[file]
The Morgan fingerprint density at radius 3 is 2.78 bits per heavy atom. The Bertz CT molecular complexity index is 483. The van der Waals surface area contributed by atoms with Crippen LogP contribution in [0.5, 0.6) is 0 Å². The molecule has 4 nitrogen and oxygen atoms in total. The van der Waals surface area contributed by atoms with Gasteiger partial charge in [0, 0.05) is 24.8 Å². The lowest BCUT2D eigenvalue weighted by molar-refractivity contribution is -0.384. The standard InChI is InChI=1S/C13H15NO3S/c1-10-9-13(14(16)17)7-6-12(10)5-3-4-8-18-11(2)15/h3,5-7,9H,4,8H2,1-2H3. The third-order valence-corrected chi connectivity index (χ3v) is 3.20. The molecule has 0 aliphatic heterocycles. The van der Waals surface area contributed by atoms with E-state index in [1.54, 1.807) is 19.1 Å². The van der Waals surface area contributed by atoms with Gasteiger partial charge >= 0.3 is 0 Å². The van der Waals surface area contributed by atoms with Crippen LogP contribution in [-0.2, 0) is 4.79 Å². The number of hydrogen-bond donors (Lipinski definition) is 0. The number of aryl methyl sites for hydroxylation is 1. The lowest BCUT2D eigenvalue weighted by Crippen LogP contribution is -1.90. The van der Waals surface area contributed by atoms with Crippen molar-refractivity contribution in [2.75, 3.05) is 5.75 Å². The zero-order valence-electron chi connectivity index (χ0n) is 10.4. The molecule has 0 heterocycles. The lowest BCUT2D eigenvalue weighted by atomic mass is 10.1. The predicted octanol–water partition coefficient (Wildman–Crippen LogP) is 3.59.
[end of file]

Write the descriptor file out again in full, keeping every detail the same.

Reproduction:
The Morgan fingerprint density at radius 3 is 2.78 bits per heavy atom. The Bertz CT molecular complexity index is 483. The van der Waals surface area contributed by atoms with Crippen LogP contribution in [0.5, 0.6) is 0 Å². The molecule has 4 nitrogen and oxygen atoms in total. The van der Waals surface area contributed by atoms with Gasteiger partial charge in [0, 0.05) is 24.8 Å². The lowest BCUT2D eigenvalue weighted by molar-refractivity contribution is -0.384. The standard InChI is InChI=1S/C13H15NO3S/c1-10-9-13(14(16)17)7-6-12(10)5-3-4-8-18-11(2)15/h3,5-7,9H,4,8H2,1-2H3. The third-order valence-corrected chi connectivity index (χ3v) is 3.20. The molecule has 0 aliphatic heterocycles. The van der Waals surface area contributed by atoms with E-state index in [1.54, 1.807) is 19.1 Å². The van der Waals surface area contributed by atoms with Gasteiger partial charge >= 0.3 is 0 Å². The van der Waals surface area contributed by atoms with Crippen LogP contribution in [-0.2, 0) is 4.79 Å². The number of hydrogen-bond donors (Lipinski definition) is 0. The number of aryl methyl sites for hydroxylation is 1. The lowest BCUT2D eigenvalue weighted by Crippen LogP contribution is -1.90. The van der Waals surface area contributed by atoms with Crippen molar-refractivity contribution in [2.75, 3.05) is 5.75 Å². The zero-order valence-electron chi connectivity index (χ0n) is 10.4. The molecule has 0 heterocycles. The lowest BCUT2D eigenvalue weighted by atomic mass is 10.1. The predicted octanol–water partition coefficient (Wildman–Crippen LogP) is 3.59.